# When is the operator associated to a sesquilinear form normal?

I am self-studying from Linear Algebra by Hoffman and Kunze. In chapter 9, it is stated that every sesqui-linear form $$f$$ on a finite-dimensional inner product space $$(V,(\cdot|\cdot))$$ can be associated to a unique operator $$T: V \to V$$ such that $$f(\alpha,\beta) = (T\alpha|\beta), \quad \forall \alpha,\beta \in V.$$ It is then shown that $$f$$ is Hermitian if and only if $$T$$ is self-adjoint. I would like to know if there is there some property $$\mathcal{P}$$ of sesqui-linear forms such that $$f$$ satisfies $$\mathcal{P}$$ if and only if $$T$$ is normal.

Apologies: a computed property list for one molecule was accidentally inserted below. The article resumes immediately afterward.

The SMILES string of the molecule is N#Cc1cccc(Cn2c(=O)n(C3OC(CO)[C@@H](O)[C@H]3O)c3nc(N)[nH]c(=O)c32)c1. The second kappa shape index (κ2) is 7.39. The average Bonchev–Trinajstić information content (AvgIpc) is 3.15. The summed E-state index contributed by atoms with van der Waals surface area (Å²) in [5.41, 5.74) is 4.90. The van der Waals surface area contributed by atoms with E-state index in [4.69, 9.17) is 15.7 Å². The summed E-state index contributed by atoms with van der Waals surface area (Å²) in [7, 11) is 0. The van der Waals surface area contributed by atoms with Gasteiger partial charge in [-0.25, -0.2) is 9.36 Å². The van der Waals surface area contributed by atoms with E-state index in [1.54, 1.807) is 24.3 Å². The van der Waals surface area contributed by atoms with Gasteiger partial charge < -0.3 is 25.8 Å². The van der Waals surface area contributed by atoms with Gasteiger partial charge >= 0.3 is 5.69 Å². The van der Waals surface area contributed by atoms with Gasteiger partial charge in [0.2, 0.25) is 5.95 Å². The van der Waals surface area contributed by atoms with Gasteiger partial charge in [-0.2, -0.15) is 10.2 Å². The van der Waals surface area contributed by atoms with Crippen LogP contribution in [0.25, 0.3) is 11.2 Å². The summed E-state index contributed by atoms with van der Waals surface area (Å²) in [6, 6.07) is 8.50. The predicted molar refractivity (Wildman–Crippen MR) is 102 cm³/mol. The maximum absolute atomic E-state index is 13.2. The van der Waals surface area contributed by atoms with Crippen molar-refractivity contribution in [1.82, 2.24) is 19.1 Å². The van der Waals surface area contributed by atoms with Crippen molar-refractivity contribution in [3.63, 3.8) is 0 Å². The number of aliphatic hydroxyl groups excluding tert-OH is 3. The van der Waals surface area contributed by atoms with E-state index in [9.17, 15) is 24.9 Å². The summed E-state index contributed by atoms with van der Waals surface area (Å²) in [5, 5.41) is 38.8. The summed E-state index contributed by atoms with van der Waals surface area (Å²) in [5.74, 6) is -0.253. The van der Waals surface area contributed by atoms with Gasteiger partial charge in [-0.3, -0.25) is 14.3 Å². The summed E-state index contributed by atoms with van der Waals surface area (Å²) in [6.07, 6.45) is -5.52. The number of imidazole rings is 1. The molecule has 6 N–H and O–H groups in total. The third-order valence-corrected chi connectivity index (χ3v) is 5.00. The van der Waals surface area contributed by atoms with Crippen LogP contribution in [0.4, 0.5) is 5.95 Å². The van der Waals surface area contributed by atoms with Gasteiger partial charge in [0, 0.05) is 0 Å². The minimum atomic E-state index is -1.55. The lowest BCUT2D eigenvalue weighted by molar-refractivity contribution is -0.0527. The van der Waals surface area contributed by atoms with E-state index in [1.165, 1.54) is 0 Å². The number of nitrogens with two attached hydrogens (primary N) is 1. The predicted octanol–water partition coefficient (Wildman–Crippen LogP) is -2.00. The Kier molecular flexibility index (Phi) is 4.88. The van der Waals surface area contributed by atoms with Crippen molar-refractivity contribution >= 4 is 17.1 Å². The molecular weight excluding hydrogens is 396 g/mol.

I apologize if this is a trivial question, and I thank all of you in advance for the help.

I'm afraid there is no such noteworthy property, otherwise it would have been already named. Nonetheless, let's recall that a normal operator satisfies the condition $$T^\dagger T = TT^\dagger$$, which can be reformulated as $$(T\alpha,T\beta) = (T^\dagger\alpha,T^\dagger\beta)$$. From there, it may be translated as $$f(\alpha,T\beta) = (T\alpha,T\beta) = (T^\dagger\alpha,T^\dagger\beta) = (T^\dagger\beta,T^\dagger\alpha)^* = (T\beta,T\alpha)^* = f(\beta,T\alpha)^*,$$ which can be seen as an analog of the hermitian property (with an extra $$T$$).

• I understand. Thank you. Feb 27 at 7:14